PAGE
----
The Philippines has an army of 120,000 men, and a police force of 100,000 men. But the equipments they are using are antiquated. Its few airplanes and helicopters are American military surplus of World War two vintage. These are dubbed as “flying 10 coffins”. Not all military men have handguns; and some are even faulty. But on the positive side, its armed forces are well-trained and have long experience in guerilla warfare. The Philippine Government has pleaded with the United States for military assistance. The latter has responded, but on trickles and dole-outs.

The Philippines is in dire need to modernize its military, but because of the economic situation it is in, it can not afford the expense of modernization. 8Indonesia had heightened sense of insecurity stemming from the communist victories in Indochina in 1975, as well as the poor showing of the Indonesian military in overcoming a small ill-equipped Fretilin force when it invaded East Timor in 1976 provided the impetus for military modernization although it must be noted that this has been incremental and gradual in nature.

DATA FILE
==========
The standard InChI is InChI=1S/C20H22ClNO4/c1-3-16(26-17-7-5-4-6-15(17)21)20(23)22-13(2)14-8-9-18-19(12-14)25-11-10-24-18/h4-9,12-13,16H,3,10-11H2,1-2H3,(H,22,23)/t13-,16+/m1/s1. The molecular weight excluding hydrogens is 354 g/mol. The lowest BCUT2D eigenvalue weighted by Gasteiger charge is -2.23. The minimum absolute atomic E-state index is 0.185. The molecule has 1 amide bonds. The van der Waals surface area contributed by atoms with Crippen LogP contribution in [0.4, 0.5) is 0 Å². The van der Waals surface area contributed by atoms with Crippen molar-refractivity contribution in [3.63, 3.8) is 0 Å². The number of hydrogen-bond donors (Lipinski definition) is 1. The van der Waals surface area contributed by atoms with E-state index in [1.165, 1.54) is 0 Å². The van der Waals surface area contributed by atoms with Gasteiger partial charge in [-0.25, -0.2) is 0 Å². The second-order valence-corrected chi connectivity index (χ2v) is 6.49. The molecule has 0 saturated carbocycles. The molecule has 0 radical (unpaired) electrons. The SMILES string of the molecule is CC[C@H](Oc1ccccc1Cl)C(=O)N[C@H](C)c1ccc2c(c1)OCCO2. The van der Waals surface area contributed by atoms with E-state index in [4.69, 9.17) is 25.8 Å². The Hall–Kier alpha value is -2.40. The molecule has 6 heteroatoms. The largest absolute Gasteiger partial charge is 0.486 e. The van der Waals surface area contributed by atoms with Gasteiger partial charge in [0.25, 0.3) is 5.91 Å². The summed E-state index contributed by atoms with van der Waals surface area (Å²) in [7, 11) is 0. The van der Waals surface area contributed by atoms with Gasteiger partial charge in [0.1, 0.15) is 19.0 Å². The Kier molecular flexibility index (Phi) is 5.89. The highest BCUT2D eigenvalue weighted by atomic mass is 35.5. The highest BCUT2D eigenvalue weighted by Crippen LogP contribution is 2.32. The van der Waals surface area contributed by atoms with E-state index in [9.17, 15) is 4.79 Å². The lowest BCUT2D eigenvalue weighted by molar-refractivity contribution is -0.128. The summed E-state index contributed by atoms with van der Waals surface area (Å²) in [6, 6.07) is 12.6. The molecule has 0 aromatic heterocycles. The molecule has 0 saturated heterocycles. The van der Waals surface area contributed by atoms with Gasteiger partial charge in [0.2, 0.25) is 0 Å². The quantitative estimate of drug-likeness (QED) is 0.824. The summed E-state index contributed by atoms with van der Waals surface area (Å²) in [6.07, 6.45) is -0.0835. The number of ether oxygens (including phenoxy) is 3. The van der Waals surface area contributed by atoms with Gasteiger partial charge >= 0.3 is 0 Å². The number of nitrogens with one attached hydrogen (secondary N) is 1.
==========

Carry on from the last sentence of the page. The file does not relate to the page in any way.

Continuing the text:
Moreover, since the declaration of Exclusive Economic Zones (EEZs) in the 1980s, Indonesia’s military modernization has concentrated on improving its maritime security. Indonesia is a far-flung archipelago, with sealanes and vast waterways to patrol, a daunting task indeed. Indonesia has thus focused its attention in recent years on developing the necessary conventional naval, air force and rapid deployment capabilities to patrol and defend its huge archipelagic waters and its EEZ.

Its jungle warfare school in Johore is widely regarded as the best of its kind in the world. 8When Malaysia begun modernization program in 1979 to build up Malaysia’s capabilities, some security analysts suggested that this was in response 11 to Malaysia’s apparent concerns over Singapore’s military capabilities. Malaysian Armed Forces (MAF) has had vast experience in counter-insurgency warfare, having fought a stubborn communist insurgency in Malaya and the East Malaysian states for some 40 years.